Today, I went to the psychologist and realized I had nothing to say. I was on my way over there, thinking about what I wanted to discuss with him and I had an epiphany: I’m happy.

The dictionary defines happy (hap-py) as:

1. delighted, pleased, or glad, as over a particular thing: to be happy to see a person.
2. characterized by or indicative of pleasure, contentment, or joy: a happy mood; a happy frame of mind.
3. favored by fortune; fortunate or lucky: a happy, fruitful land.
4. apt or felicitous, as actions, utterances, or ideas.
Check, check and check. I’m happy to see my friends and family (and I acknowledge the stress they sometimes cause); I’m full of contentment and occasional joy at the simple things in life (a christmas tree overdecorated with goodness, an afternoon playing boardgames and snuggling with the BF); I am favoured by fortune in that I have a great job, with great colleagues and an amazing boss; and I believe that I am felicitous in my utterances and ideas (though sometimes they are expressed with doubt and/or sarcasm).
My shrink and I had a discussion about how zen I am today, and he suggested I write down what it is that has made me happy. Last year at this time, if you’d asked me what makes me happy, I would have told you that I didn’t remember because it had been so long since I’d felt anything but unhappiness and stress that I couldn’t recognize happiness anymore.
This year, I’ve made so much progress on the happiness front that it borders on the ridiculous.
  • I learned how to sleep again, and do so with relative easy and amazing regularity. I also know how to get myself back on the sleep train when I start to fall off.
  • I got a new job with regular hours and no after hour work. I’ve worked roughly as much overtime since the end of february as I would have in a weekend in my old job. My management structure respects work life balance and practice what they preach. Sure, work isn’t perfect, but hey… it’s not called going to “fun”.
  • I learned how to play squash and developed a whole network of friendly women to play with on a regular basis. I’m a lot better, and though I will probably never be great, I have a lot of fun playing.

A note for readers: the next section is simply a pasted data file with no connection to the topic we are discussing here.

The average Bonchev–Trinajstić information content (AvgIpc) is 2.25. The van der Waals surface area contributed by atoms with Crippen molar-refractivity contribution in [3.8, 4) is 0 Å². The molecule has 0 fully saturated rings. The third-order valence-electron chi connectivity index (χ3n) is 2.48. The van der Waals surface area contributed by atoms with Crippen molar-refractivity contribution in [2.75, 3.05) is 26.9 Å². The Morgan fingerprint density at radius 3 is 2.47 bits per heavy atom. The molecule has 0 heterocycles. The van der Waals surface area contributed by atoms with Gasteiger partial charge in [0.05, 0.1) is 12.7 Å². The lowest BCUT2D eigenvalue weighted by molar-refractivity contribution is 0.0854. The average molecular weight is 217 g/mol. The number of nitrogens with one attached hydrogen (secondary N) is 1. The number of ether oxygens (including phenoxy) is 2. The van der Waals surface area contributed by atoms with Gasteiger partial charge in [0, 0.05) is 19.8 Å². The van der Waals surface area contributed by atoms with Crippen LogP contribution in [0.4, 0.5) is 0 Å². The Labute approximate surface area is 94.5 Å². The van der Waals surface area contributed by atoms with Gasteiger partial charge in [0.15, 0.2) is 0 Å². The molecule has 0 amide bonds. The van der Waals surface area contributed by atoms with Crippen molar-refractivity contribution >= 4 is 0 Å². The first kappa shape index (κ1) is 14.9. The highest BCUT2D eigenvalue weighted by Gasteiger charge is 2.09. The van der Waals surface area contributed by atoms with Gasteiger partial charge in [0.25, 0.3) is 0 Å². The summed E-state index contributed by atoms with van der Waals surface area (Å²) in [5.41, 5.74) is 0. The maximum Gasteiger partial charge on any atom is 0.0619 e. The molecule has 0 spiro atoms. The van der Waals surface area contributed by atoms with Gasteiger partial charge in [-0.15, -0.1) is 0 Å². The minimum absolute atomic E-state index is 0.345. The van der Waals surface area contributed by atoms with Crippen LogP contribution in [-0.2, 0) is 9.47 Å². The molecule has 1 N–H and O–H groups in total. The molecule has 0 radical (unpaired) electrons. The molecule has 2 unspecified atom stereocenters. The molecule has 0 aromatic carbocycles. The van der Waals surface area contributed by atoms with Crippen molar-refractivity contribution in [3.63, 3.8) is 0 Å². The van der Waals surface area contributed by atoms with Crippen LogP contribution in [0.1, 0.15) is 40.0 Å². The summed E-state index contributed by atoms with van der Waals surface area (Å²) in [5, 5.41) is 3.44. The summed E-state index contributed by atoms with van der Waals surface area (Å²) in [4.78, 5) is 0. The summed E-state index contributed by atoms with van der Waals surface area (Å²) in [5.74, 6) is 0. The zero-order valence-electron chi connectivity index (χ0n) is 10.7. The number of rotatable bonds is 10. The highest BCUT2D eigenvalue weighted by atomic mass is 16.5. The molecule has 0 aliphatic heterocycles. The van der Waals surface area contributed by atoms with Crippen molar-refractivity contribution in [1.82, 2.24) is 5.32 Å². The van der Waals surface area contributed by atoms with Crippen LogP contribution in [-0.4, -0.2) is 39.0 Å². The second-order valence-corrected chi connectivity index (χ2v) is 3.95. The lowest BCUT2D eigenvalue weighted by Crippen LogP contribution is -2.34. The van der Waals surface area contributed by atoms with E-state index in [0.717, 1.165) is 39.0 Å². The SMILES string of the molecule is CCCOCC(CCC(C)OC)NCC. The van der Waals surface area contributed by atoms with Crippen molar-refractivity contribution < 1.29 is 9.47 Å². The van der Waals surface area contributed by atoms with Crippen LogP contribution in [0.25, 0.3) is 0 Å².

• I reconnected with my friends and made new ones. Now when I go out, there’s no blackberry, there’s no fidgeting. I actually focus on the activity and the person I’m with, and am not consumed by the other stresses in my life.
  • I started and maintained a good relationship with a good man. Even though he can’t bring himself to say it, I know he cares a lot because he shows me every day. He even recognizes when I’m mad and makes immediate amends.
  • I started to sew. I am really not all that great at this, but I do love it. I have almost no finished projects, but that’s okay. I like to look. I like to plan. I’m just not so shit hot at executing (next year!). 
  • I developed a healthy relationship with food. Now when I’m stressed, I don’t eat a whole bag of oreos – I schedule a game of squash or eat a single chocolate bar. I track everything I eat and very rarely lie to myself about my food intake.
  • I took vacations that were really meaningful to me. A week here to make stuff, a long weekend there to go to New York. When I needed a day off, I took one. Like today – I was tired and cranky and uncommunicative last week; I took today off and my long weekend has made me incredibly zen about the world.

I think that each of the above things works together to create my web of happiness. None of these alone will make me happy, and the balance between the items may shift over time, but as a combo I think this is what works for me. Strong relationships; a job that I like and a workplace that likes and respects me; friends and family and meaningful encounters with each; creative endeavours; physical activity; rest; the right attitude about food; and the ability to tell myself that I need a vacation and take one.

Last December, I was a total mess. I was changing meds, in a really bad place professionally, and didn’t like or respect myself anymore. I didn’t really want to be here, though not badly enough to organize a plan or anything. I knew that things would turn around.

My road to recovery has been pretty short, in comparison to those of many others. It was roughly 1/4 of the length of my road to depression. I’m lucky. I’m very lucky. I can’t say it’s over for sure, because everyone backslides a little, but I’m going to say that today I’m happy. Yesterday I was happy. Tomorrow, I’m expecting to be happy.

The road to recovery has been winding, and its ongoing, but I’m kind of excited to see where it ends up.